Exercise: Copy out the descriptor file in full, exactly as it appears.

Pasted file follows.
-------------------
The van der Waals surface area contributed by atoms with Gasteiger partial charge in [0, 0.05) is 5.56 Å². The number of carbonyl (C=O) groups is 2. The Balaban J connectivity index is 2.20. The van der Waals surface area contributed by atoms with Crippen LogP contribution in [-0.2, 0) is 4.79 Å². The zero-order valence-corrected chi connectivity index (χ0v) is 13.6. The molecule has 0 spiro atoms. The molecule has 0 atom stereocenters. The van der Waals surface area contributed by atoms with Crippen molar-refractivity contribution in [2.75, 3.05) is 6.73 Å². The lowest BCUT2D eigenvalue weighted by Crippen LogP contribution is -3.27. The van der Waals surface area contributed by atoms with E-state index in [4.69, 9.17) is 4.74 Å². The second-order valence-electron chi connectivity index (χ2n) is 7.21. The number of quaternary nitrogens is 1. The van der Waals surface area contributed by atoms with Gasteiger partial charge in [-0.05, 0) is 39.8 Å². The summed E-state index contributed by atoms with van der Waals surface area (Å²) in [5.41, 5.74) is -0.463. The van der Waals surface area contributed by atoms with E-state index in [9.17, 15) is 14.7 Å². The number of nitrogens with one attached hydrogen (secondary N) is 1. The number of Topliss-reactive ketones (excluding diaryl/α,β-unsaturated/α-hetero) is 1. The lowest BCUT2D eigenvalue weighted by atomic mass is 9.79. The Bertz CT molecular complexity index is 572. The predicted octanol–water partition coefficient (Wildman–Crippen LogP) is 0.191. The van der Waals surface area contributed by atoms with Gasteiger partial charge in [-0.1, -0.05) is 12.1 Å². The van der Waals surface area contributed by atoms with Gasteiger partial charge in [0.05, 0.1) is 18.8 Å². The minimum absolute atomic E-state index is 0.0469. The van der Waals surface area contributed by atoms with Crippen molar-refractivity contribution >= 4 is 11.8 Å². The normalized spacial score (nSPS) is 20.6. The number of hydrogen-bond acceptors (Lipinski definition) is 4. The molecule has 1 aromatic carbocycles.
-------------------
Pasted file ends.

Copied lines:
The van der Waals surface area contributed by atoms with Gasteiger partial charge in [0, 0.05) is 5.56 Å². The number of carbonyl (C=O) groups is 2. The Balaban J connectivity index is 2.20. The van der Waals surface area contributed by atoms with Crippen LogP contribution in [-0.2, 0) is 4.79 Å². The zero-order valence-corrected chi connectivity index (χ0v) is 13.6. The molecule has 0 spiro atoms. The molecule has 0 atom stereocenters. The van der Waals surface area contributed by atoms with Crippen molar-refractivity contribution in [2.75, 3.05) is 6.73 Å². The lowest BCUT2D eigenvalue weighted by Crippen LogP contribution is -3.27. The van der Waals surface area contributed by atoms with E-state index in [4.69, 9.17) is 4.74 Å². The second-order valence-electron chi connectivity index (χ2n) is 7.21. The number of quaternary nitrogens is 1. The van der Waals surface area contributed by atoms with Gasteiger partial charge in [-0.05, 0) is 39.8 Å². The summed E-state index contributed by atoms with van der Waals surface area (Å²) in [5.41, 5.74) is -0.463. The van der Waals surface area contributed by atoms with E-state index in [9.17, 15) is 14.7 Å². The number of nitrogens with one attached hydrogen (secondary N) is 1. The number of Topliss-reactive ketones (excluding diaryl/α,β-unsaturated/α-hetero) is 1. The lowest BCUT2D eigenvalue weighted by atomic mass is 9.79. The Bertz CT molecular complexity index is 572. The predicted octanol–water partition coefficient (Wildman–Crippen LogP) is 0.191. The van der Waals surface area contributed by atoms with Gasteiger partial charge in [-0.1, -0.05) is 12.1 Å². The van der Waals surface area contributed by atoms with Gasteiger partial charge in [0.05, 0.1) is 18.8 Å². The minimum absolute atomic E-state index is 0.0469. The van der Waals surface area contributed by atoms with Crippen molar-refractivity contribution >= 4 is 11.8 Å². The normalized spacial score (nSPS) is 20.6. The number of hydrogen-bond acceptors (Lipinski definition) is 4. The molecule has 1 aromatic carbocycles.